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Ward v. Wolfenbarger

United States District Court, E.D. Michigan, Southern Division

July 23, 2015



ARTHUR J. TARNOW, District Judge.

Michael Charles Ward, ("petitioner"), filed an emergency motion for a protective order, a motion to facilitate discovery, and a motion for additional library time. For the reasons stated below, the motions are DENIED.

In his first motion, which was filed while petitioner was incarcerated at the Bellamy Creek Correctional Facility, petitioner asked this Court to issue an order preventing the prison authorities from transferring him to another prison. In all of his motions, petitioner claims that prison officials either at the Bellamy Creek Facility or at the Oaks Correctional Facility where petitioner is currently incarcerated, have denied him access to the courts, either by refusing to copy his various pleadings or by denying him sufficient time in the law library.

Fed. R.App. P. 23(a) states:

"Transfer of Custody Pending Review. Pending review of a decision in a habeas corpus proceeding commenced before a court, justice, or judge of the United States for the release of a prisoner, the person having custody of the prisoner must not transfer custody to another unless a transfer is directed in accordance with this rule. When, upon application, a custodian shows the need for a transfer, the court, justice, or judge rendering the decision under review may authorize the transfer and substitute the successor custodian as a party."

Relief for a violation of Fed.R.App. P. 23(a) is available only if a habeas petitioner establishes that a transfer resulted in prejudice to the prosecution of a pending habeas action. See Shabazz v. Carroll, 814 F.2d 1321, 1324 (9th Cir. 1987), vacated in part on other grounds, 833 F.2d 149 (9th Cir. 1987); Hammer v. Meachum, 691 F.2d 958, 961 (10th Cir. 1982). Moreover, a habeas petitioner who opposes a prison transfer must establish that "the transfer would deprive the court of jurisdiction or substantially complicate the conduct of the litigation." See Strachan v. Army Clemency Parole Bd., 151 F.3d 1308, 1313 (10th Cir. 1998)( quoting Ward v. United States Parole Comm'n, 804 F.2d 64, 66 (7th Cir. 1986)).

Petitioner failed to show that his transfer to a prison in the Western District of Michigan deprived this Court of jurisdiction over his case or otherwise prejudiced him, thus, to the extent that petitioner seeks or sought to avoid transfer to another prison, his motion for a protective order is denied.

The Court also denies petitioner's motions insofar as he claims he is being denied access to the courts or access to library time.

On July 18, 2014, the Court appointed counsel to represent petitioner. Counsel is planning on filing a supplemental brief on petitioner's behalf by July 27, 2015. Because petitioner is represented by counsel, he cannot complain that his access to the courts is being denied. The Sixth Circuit has held that "[a] prisoner's constitutionally-guaranteed right of access to the courts has been protected when a state provides that prisoner with either the legal tools necessary to defend himself, e.g., a state-provided law library, or the assistance of legally-trained personnel." Holt v. Pitts, 702 F.2d 639, 640 (6th Cir. 1983). As long as legal counsel has been provided to assist a prisoner with his case, the state has fulfilled its obligation to provide a prisoner with access to the courts. Id. In addition, as long as a prisoner has the assistance of counsel, the denial of law library privileges to that prisoner does not violate due process or impair his access to the courts. See United States v. Manthey, 92 Fed.Appx. 291, 297 (6th Cir. 2004); Skelton v. Pri-Cor, Inc., 963 F.2d 100, 104 (6th Cir. 1991); Holt, 702 F.2d at 640; See also Thompson v. Elo, 919 F.Supp. 1077, 1084 (E.D. Mich. 1996)(habeas petitioner's alleged lack of access to legal resources due to inadequate law libraries in prison did not provide cause for procedural default, in light of fact that petitioner was represented by counsel at trial and on direct appeal).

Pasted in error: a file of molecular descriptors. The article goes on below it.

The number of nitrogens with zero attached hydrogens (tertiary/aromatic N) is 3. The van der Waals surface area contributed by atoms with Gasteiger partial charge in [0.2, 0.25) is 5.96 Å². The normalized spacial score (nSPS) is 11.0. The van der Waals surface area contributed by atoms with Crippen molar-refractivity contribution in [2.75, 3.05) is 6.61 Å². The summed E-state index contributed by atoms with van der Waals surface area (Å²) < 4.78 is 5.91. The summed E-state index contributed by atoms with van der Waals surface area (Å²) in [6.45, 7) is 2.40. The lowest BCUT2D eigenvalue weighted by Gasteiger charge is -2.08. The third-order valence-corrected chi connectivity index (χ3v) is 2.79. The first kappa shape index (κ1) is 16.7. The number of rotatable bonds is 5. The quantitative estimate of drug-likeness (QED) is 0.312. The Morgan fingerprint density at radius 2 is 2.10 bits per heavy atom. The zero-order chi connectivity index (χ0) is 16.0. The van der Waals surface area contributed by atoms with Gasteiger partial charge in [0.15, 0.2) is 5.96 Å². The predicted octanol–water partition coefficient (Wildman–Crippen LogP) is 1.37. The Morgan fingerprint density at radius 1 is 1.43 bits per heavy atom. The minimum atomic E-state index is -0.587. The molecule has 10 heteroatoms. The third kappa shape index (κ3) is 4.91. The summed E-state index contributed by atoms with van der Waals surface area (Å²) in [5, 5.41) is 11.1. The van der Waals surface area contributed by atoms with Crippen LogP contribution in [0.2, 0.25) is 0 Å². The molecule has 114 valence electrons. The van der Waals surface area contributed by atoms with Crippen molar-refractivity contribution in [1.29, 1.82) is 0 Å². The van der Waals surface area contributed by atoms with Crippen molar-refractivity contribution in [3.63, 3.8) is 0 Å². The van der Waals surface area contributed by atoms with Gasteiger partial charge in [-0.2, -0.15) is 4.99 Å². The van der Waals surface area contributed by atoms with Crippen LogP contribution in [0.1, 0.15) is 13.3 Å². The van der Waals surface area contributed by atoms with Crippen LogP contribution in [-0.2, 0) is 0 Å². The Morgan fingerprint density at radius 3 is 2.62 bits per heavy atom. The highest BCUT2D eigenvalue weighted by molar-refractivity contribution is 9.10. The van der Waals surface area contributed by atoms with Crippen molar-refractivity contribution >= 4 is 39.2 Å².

Finally, petitioner's discovery request is premature because neither petitioner's counsel nor respondent have filed their briefs in this case. "A habeas petitioner, unlike the usual civil litigant, is not entitled to discovery as a matter of ordinary course." Bracy v. Gramley, 520 U.S. 899, 904 (1997). Instead, a habeas petitioner is entitled to discovery only if the district judge "in the exercise of his discretion and for good cause shown grants leave" to conduct discovery. Rule 6 Governing Section 2254 Cases in the United States District Courts, 28 U.S.C. foll. ยง 2254. To establish "good cause" for discovery, a habeas petitioner must establish that the requested discovery will develop facts which will enable him or her to demonstrate that he or she is entitled to habeas relief. See Bracy, 520 U.S. at 908-09.

Until a respondent files an answer to the habeas petition, "it is impossible to evaluate what, if any, discovery is needed and whether the discovery is relevant and appropriately narrow." Gengler v. United States ex rel. Dept. of Defense & Navy, 463 F.Supp.2d 1085, 1114-15 (E.D. Cal. 2006); See also Shaw v. White, No. 2007 WL 2752372, * 3 (E.D. Mich. September 21, 2007). In addition, none of the Rule 5 materials have been received by the Court; "and receipt of those materials may obviate the need to order discovery." Shaw, No. 2007 WL 2752372, at * 3. Granting petitioner's discovery request at this time would be premature. Therefore, the motion for discovery will be denied without prejudice. Id.


Based upon the foregoing, IT IS ORDERED that the motion for an emergency protective order, [Dkt. # 122], a motion to facilitate discovery [Dkt. # 124], and the motion for ...

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